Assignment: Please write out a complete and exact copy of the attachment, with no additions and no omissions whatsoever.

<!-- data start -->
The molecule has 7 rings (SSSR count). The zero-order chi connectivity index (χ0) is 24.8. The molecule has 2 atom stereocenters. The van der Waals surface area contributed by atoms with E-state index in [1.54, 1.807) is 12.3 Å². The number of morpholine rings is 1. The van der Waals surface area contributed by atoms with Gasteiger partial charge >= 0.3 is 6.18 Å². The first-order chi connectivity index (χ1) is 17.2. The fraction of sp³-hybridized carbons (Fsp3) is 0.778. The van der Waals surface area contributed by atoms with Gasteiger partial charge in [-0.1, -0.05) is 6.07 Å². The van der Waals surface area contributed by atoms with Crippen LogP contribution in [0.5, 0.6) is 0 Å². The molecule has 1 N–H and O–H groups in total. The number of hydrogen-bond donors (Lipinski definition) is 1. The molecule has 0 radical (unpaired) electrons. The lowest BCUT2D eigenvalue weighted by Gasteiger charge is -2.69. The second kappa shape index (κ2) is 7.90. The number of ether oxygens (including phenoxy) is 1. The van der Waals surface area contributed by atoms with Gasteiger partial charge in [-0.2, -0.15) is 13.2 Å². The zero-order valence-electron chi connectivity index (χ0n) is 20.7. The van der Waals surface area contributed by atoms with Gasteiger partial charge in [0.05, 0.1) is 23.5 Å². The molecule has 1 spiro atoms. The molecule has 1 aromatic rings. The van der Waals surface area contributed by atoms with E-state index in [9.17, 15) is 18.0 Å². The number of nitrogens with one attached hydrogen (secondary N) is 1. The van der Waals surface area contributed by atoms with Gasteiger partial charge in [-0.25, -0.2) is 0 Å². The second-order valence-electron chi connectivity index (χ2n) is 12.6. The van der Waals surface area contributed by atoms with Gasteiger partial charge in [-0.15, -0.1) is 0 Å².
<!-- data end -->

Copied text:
The molecule has 7 rings (SSSR count). The zero-order chi connectivity index (χ0) is 24.8. The molecule has 2 atom stereocenters. The van der Waals surface area contributed by atoms with E-state index in [1.54, 1.807) is 12.3 Å². The number of morpholine rings is 1. The van der Waals surface area contributed by atoms with Gasteiger partial charge >= 0.3 is 6.18 Å². The first-order chi connectivity index (χ1) is 17.2. The fraction of sp³-hybridized carbons (Fsp3) is 0.778. The van der Waals surface area contributed by atoms with Gasteiger partial charge in [-0.1, -0.05) is 6.07 Å². The van der Waals surface area contributed by atoms with Crippen LogP contribution in [0.5, 0.6) is 0 Å². The molecule has 1 N–H and O–H groups in total. The number of hydrogen-bond donors (Lipinski definition) is 1. The molecule has 0 radical (unpaired) electrons. The lowest BCUT2D eigenvalue weighted by Gasteiger charge is -2.69. The second kappa shape index (κ2) is 7.90. The number of ether oxygens (including phenoxy) is 1. The van der Waals surface area contributed by atoms with Gasteiger partial charge in [-0.2, -0.15) is 13.2 Å². The zero-order valence-electron chi connectivity index (χ0n) is 20.7. The van der Waals surface area contributed by atoms with Gasteiger partial charge in [0.05, 0.1) is 23.5 Å². The molecule has 1 spiro atoms. The molecule has 1 aromatic rings. The van der Waals surface area contributed by atoms with E-state index in [9.17, 15) is 18.0 Å². The number of nitrogens with one attached hydrogen (secondary N) is 1. The van der Waals surface area contributed by atoms with Gasteiger partial charge in [-0.25, -0.2) is 0 Å². The second-order valence-electron chi connectivity index (χ2n) is 12.6. The van der Waals surface area contributed by atoms with Gasteiger partial charge in [-0.15, -0.1) is 0 Å².